Park City critic wants Rail Trail study ‘squashed, period’ | ParkRecord.com

Park City critic wants Rail Trail study ‘squashed, period’

Prospector man says there is a possibility injunction will be sought

A Park City man intends to start a petition calling for the Rail Trail to be preserved for recreation amid talk of creating a road corridor along the route of the popular trail, an early move by a critic in the days after it was widely publicized the Utah Department of Transportation is considering the future of the city's eastern entryway.

Douglas Duditch, who lives in Prospector near the Rail Trail, appeared at a Park City Council meeting recently as City Hall leaders met with representatives of the Utah Department of Transportation for the first time about the topic. In an interview after the meeting, Duditch said the critics also plan to aggressively oppose the prospects of a road corridor.

"We're going to make sure attorneys are aware and see if there's a possibility of an injunction to stop it, the study," Duditch said. "We want it squashed, the Rail Trail squashed, period."

The comments were made shortly after the Utah Department of Transportation distributed a notification letter to property owners close to the Rail Trail outlining that an environmental assessment will be performed. Notifications were distributed to 62 property owners, primarily in Prospector and part of Chatham Hills. The notifications quickly prompted displeasure in the neighborhood as people who live there raised concerns about a road corridor along the Rail Trail route.

Officials are considering road-capacity improvements meant for a transit corridor on the S.R. 248 entryway. The road regularly fails, they say. They want to add one lane in each direction for buses and carpools. Current ideas include reconfiguring the existing state highway corridor between Quinn's Junction and the S.R. 224 intersection. Another one involves creating a road corridor on the route of the Rail Trail, a popular location for hiking, bicycling, snowshoeing and cross-country skiing that once was the location of a railroad line. Duditch and others are most worried about the prospects of a Rail Trail route.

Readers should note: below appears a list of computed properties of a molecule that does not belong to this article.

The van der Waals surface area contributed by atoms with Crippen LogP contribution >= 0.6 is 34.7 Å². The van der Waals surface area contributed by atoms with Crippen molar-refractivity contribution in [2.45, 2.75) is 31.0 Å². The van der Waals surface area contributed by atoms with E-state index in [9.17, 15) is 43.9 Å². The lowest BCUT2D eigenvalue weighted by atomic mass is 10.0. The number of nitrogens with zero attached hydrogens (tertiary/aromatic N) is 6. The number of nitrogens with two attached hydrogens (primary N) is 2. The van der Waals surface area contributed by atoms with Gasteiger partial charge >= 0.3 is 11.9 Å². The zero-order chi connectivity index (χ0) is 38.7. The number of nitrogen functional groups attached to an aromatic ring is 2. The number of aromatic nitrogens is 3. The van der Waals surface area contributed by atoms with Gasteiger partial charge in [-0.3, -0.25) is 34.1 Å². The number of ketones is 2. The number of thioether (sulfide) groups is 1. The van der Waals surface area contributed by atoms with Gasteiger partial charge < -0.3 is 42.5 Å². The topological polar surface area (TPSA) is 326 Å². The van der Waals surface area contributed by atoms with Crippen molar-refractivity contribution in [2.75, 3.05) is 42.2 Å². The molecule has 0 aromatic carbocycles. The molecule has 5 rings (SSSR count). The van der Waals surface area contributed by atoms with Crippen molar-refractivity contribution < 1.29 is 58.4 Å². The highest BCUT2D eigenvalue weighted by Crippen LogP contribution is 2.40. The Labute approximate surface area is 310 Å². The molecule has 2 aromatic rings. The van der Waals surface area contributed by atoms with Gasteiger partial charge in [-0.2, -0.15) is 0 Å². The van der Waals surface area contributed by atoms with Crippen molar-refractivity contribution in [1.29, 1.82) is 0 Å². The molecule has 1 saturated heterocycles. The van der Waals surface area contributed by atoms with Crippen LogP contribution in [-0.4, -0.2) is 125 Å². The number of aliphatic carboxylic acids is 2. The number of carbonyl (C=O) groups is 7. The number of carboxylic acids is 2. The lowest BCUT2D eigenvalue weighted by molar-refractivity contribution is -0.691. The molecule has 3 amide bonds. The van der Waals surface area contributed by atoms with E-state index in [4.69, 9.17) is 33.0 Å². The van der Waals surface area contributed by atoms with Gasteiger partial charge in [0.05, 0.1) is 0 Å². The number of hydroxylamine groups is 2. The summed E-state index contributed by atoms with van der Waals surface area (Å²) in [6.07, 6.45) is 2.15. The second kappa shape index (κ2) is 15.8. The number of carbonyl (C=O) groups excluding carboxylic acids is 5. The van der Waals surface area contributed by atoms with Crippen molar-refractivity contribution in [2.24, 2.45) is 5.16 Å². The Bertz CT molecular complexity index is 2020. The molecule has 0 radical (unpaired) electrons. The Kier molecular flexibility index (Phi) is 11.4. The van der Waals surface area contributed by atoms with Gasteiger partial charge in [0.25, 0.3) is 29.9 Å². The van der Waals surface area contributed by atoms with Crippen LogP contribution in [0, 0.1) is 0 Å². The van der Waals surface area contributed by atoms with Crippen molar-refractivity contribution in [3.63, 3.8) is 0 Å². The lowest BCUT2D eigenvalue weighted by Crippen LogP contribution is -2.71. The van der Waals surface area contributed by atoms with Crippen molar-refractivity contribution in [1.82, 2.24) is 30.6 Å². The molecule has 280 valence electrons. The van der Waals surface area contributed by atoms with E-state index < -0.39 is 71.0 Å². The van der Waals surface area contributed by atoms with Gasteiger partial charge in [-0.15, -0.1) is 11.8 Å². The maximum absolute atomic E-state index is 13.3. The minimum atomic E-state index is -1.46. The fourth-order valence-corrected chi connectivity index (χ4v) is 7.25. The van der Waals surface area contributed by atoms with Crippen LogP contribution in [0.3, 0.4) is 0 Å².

Duditch said the S.R. 248 corridor, which is heavily used by people who live in parts of the Snyderville Basin, the East Side of Summit County and Wasatch County, should remain as it is now, known as the no-build option. He said traffic is only heavy on S.R. 248 during the morning and afternoon rush hours during the ski season.

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"It should be nothing done," he said.

Others who live in Prospector are expected to oppose the idea of a Rail Trail route as well. The Utah Department of Transportation process is in the early stages, and the critics have months to mobilize. The state process is expected to take up to 16 months.

The mayor and City Council at the recent meeting provided an initial round of comments but did not appear to be prepared to address the issue in any depth. The elected officials mentioned topics like crafting traffic solutions that reduce the number of vehicles in Prospector, the role local officials will have during the process and the reasoning behind the inclusion of the Rail Trail as a consideration.

Steve Quinn, the Utah Department of Transportation project manager, said the Rail Trail has been mentioned as a possibility for a transit corridor. He also acknowledged the publicity has "ruffled some feathers."

The discussions stem from an earlier process, in 2009, that devised various alternatives for the corridor, including the possibility of a Rail Trail route. The Utah Department of Transportation and City Hall jointly devised the alternatives.

Information about the S.R. 248 corridor project process will be available at a City Hall-hosted open house on Wednesday, Sept. 20 outlining a variety of municipal projects. The event is scheduled from 5 p.m. until 6:30 p.m. on the third floor of the Park City Library.